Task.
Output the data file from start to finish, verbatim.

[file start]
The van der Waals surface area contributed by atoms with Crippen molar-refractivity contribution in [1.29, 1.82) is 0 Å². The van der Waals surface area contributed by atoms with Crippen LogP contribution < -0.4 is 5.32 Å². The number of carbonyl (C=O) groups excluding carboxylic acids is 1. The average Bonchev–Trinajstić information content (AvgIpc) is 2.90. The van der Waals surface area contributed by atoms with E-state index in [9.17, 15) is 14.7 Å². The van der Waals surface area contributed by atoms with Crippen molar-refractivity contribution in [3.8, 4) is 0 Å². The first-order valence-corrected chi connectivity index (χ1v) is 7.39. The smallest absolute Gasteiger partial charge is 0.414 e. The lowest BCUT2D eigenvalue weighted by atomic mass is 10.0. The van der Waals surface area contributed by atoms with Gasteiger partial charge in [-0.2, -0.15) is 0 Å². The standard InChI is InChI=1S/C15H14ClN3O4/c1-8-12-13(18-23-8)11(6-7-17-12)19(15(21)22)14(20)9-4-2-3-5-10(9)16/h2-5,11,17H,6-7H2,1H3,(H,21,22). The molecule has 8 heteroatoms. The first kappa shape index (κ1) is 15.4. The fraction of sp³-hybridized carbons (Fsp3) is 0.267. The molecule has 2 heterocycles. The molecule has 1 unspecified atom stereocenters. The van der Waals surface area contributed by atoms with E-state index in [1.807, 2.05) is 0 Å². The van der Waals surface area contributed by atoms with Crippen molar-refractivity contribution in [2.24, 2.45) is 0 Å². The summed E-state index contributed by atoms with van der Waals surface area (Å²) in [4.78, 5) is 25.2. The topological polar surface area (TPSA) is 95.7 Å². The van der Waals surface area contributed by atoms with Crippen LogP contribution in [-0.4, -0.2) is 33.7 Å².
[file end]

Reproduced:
The van der Waals surface area contributed by atoms with Crippen molar-refractivity contribution in [1.29, 1.82) is 0 Å². The van der Waals surface area contributed by atoms with Crippen LogP contribution < -0.4 is 5.32 Å². The number of carbonyl (C=O) groups excluding carboxylic acids is 1. The average Bonchev–Trinajstić information content (AvgIpc) is 2.90. The van der Waals surface area contributed by atoms with E-state index in [9.17, 15) is 14.7 Å². The van der Waals surface area contributed by atoms with Crippen molar-refractivity contribution in [3.8, 4) is 0 Å². The first-order valence-corrected chi connectivity index (χ1v) is 7.39. The smallest absolute Gasteiger partial charge is 0.414 e. The lowest BCUT2D eigenvalue weighted by atomic mass is 10.0. The van der Waals surface area contributed by atoms with Gasteiger partial charge in [-0.2, -0.15) is 0 Å². The standard InChI is InChI=1S/C15H14ClN3O4/c1-8-12-13(18-23-8)11(6-7-17-12)19(15(21)22)14(20)9-4-2-3-5-10(9)16/h2-5,11,17H,6-7H2,1H3,(H,21,22). The molecule has 8 heteroatoms. The first kappa shape index (κ1) is 15.4. The fraction of sp³-hybridized carbons (Fsp3) is 0.267. The molecule has 2 heterocycles. The molecule has 1 unspecified atom stereocenters. The van der Waals surface area contributed by atoms with E-state index in [1.807, 2.05) is 0 Å². The van der Waals surface area contributed by atoms with Crippen molar-refractivity contribution in [2.24, 2.45) is 0 Å². The summed E-state index contributed by atoms with van der Waals surface area (Å²) in [4.78, 5) is 25.2. The topological polar surface area (TPSA) is 95.7 Å². The van der Waals surface area contributed by atoms with Crippen LogP contribution in [-0.4, -0.2) is 33.7 Å².